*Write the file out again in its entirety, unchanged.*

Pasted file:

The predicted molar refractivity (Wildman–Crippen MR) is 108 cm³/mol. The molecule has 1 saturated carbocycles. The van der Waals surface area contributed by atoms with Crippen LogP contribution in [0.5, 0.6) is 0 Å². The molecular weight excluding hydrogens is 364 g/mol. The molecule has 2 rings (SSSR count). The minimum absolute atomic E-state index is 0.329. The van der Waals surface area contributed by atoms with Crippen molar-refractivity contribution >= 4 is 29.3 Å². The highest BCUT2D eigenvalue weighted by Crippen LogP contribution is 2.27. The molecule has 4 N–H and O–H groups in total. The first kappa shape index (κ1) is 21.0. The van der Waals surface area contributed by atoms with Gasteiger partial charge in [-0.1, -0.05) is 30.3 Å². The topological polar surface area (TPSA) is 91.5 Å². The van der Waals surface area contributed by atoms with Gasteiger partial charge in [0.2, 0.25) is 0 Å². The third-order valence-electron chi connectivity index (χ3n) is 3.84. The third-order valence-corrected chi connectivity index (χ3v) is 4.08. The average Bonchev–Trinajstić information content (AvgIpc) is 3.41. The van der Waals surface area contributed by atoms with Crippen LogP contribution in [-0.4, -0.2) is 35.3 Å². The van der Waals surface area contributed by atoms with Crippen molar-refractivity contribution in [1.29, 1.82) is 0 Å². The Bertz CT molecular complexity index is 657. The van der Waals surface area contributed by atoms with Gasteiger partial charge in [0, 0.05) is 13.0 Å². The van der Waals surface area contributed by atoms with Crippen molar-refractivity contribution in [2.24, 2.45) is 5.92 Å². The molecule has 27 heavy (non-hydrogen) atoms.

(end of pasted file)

The predicted molar refractivity (Wildman–Crippen MR) is 108 cm³/mol. The molecule has 1 saturated carbocycles. The van der Waals surface area contributed by atoms with Crippen LogP contribution in [0.5, 0.6) is 0 Å². The molecular weight excluding hydrogens is 364 g/mol. The molecule has 2 rings (SSSR count). The minimum absolute atomic E-state index is 0.329. The van der Waals surface area contributed by atoms with Crippen molar-refractivity contribution >= 4 is 29.3 Å². The highest BCUT2D eigenvalue weighted by Crippen LogP contribution is 2.27. The molecule has 4 N–H and O–H groups in total. The first kappa shape index (κ1) is 21.0. The van der Waals surface area contributed by atoms with Gasteiger partial charge in [-0.1, -0.05) is 30.3 Å². The topological polar surface area (TPSA) is 91.5 Å². The van der Waals surface area contributed by atoms with Gasteiger partial charge in [0.2, 0.25) is 0 Å². The third-order valence-electron chi connectivity index (χ3n) is 3.84. The third-order valence-corrected chi connectivity index (χ3v) is 4.08. The average Bonchev–Trinajstić information content (AvgIpc) is 3.41. The van der Waals surface area contributed by atoms with Crippen LogP contribution in [-0.4, -0.2) is 35.3 Å². The van der Waals surface area contributed by atoms with Crippen molar-refractivity contribution in [1.29, 1.82) is 0 Å². The Bertz CT molecular complexity index is 657. The van der Waals surface area contributed by atoms with Gasteiger partial charge in [0, 0.05) is 13.0 Å². The van der Waals surface area contributed by atoms with Crippen molar-refractivity contribution in [2.24, 2.45) is 5.92 Å². The molecule has 27 heavy (non-hydrogen) atoms.